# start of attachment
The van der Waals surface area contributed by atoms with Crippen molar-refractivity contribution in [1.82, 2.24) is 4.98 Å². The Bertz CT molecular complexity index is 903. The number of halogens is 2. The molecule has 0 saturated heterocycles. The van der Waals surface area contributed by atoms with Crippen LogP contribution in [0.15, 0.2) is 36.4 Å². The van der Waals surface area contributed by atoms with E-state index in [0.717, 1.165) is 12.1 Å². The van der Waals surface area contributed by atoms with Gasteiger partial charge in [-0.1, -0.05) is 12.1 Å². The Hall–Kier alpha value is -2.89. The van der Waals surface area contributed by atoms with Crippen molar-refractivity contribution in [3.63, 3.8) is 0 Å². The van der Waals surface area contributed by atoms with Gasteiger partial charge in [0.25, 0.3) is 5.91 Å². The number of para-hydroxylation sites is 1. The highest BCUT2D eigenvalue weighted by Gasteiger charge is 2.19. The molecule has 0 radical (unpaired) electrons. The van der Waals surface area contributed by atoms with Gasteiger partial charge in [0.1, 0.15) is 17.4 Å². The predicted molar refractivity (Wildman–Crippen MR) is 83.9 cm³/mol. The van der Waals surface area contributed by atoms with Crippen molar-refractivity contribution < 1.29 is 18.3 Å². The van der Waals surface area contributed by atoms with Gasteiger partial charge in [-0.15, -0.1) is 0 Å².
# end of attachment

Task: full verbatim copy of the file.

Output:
The van der Waals surface area contributed by atoms with Crippen molar-refractivity contribution in [1.82, 2.24) is 4.98 Å². The Bertz CT molecular complexity index is 903. The number of halogens is 2. The molecule has 0 saturated heterocycles. The van der Waals surface area contributed by atoms with Crippen LogP contribution in [0.15, 0.2) is 36.4 Å². The van der Waals surface area contributed by atoms with E-state index in [0.717, 1.165) is 12.1 Å². The van der Waals surface area contributed by atoms with Gasteiger partial charge in [-0.1, -0.05) is 12.1 Å². The Hall–Kier alpha value is -2.89. The van der Waals surface area contributed by atoms with Crippen molar-refractivity contribution in [3.63, 3.8) is 0 Å². The van der Waals surface area contributed by atoms with Gasteiger partial charge in [0.25, 0.3) is 5.91 Å². The number of para-hydroxylation sites is 1. The highest BCUT2D eigenvalue weighted by Gasteiger charge is 2.19. The molecule has 0 radical (unpaired) electrons. The van der Waals surface area contributed by atoms with Gasteiger partial charge in [0.1, 0.15) is 17.4 Å². The predicted molar refractivity (Wildman–Crippen MR) is 83.9 cm³/mol. The van der Waals surface area contributed by atoms with Crippen molar-refractivity contribution < 1.29 is 18.3 Å². The van der Waals surface area contributed by atoms with Gasteiger partial charge in [-0.15, -0.1) is 0 Å².